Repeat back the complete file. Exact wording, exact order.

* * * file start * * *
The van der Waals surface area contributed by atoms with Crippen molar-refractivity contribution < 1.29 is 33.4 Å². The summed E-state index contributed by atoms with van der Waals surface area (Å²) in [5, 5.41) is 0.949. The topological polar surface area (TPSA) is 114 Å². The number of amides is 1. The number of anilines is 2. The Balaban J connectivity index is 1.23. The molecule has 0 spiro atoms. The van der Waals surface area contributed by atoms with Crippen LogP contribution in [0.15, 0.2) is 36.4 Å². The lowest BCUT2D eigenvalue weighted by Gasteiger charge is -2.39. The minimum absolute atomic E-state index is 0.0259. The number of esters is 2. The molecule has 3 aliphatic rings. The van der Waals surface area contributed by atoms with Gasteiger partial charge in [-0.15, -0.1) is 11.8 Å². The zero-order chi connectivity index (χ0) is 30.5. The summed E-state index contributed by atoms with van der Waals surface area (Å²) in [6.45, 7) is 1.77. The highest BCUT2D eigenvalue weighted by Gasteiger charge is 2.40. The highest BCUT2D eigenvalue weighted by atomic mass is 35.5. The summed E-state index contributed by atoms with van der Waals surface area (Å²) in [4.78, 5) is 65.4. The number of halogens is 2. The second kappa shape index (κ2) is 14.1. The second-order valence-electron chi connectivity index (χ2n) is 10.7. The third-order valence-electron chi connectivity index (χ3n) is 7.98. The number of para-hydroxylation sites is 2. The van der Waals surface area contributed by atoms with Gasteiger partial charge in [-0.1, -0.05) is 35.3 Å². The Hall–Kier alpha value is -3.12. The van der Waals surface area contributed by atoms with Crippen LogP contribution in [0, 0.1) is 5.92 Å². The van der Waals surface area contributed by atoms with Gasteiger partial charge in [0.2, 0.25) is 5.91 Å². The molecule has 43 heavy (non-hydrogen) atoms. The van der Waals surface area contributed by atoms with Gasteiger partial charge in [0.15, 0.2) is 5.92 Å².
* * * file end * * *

The van der Waals surface area contributed by atoms with Crippen molar-refractivity contribution < 1.29 is 33.4 Å². The summed E-state index contributed by atoms with van der Waals surface area (Å²) in [5, 5.41) is 0.949. The topological polar surface area (TPSA) is 114 Å². The number of amides is 1. The number of anilines is 2. The Balaban J connectivity index is 1.23. The molecule has 0 spiro atoms. The van der Waals surface area contributed by atoms with Crippen LogP contribution in [0.15, 0.2) is 36.4 Å². The lowest BCUT2D eigenvalue weighted by Gasteiger charge is -2.39. The minimum absolute atomic E-state index is 0.0259. The number of esters is 2. The molecule has 3 aliphatic rings. The van der Waals surface area contributed by atoms with Gasteiger partial charge in [-0.15, -0.1) is 11.8 Å². The zero-order chi connectivity index (χ0) is 30.5. The summed E-state index contributed by atoms with van der Waals surface area (Å²) in [6.45, 7) is 1.77. The highest BCUT2D eigenvalue weighted by Gasteiger charge is 2.40. The highest BCUT2D eigenvalue weighted by atomic mass is 35.5. The summed E-state index contributed by atoms with van der Waals surface area (Å²) in [4.78, 5) is 65.4. The number of halogens is 2. The second kappa shape index (κ2) is 14.1. The second-order valence-electron chi connectivity index (χ2n) is 10.7. The third-order valence-electron chi connectivity index (χ3n) is 7.98. The number of para-hydroxylation sites is 2. The van der Waals surface area contributed by atoms with Gasteiger partial charge in [-0.1, -0.05) is 35.3 Å². The Hall–Kier alpha value is -3.12. The van der Waals surface area contributed by atoms with Crippen LogP contribution in [0, 0.1) is 5.92 Å². The van der Waals surface area contributed by atoms with Gasteiger partial charge in [0.2, 0.25) is 5.91 Å². The molecule has 43 heavy (non-hydrogen) atoms. The van der Waals surface area contributed by atoms with Gasteiger partial charge in [0.15, 0.2) is 5.92 Å².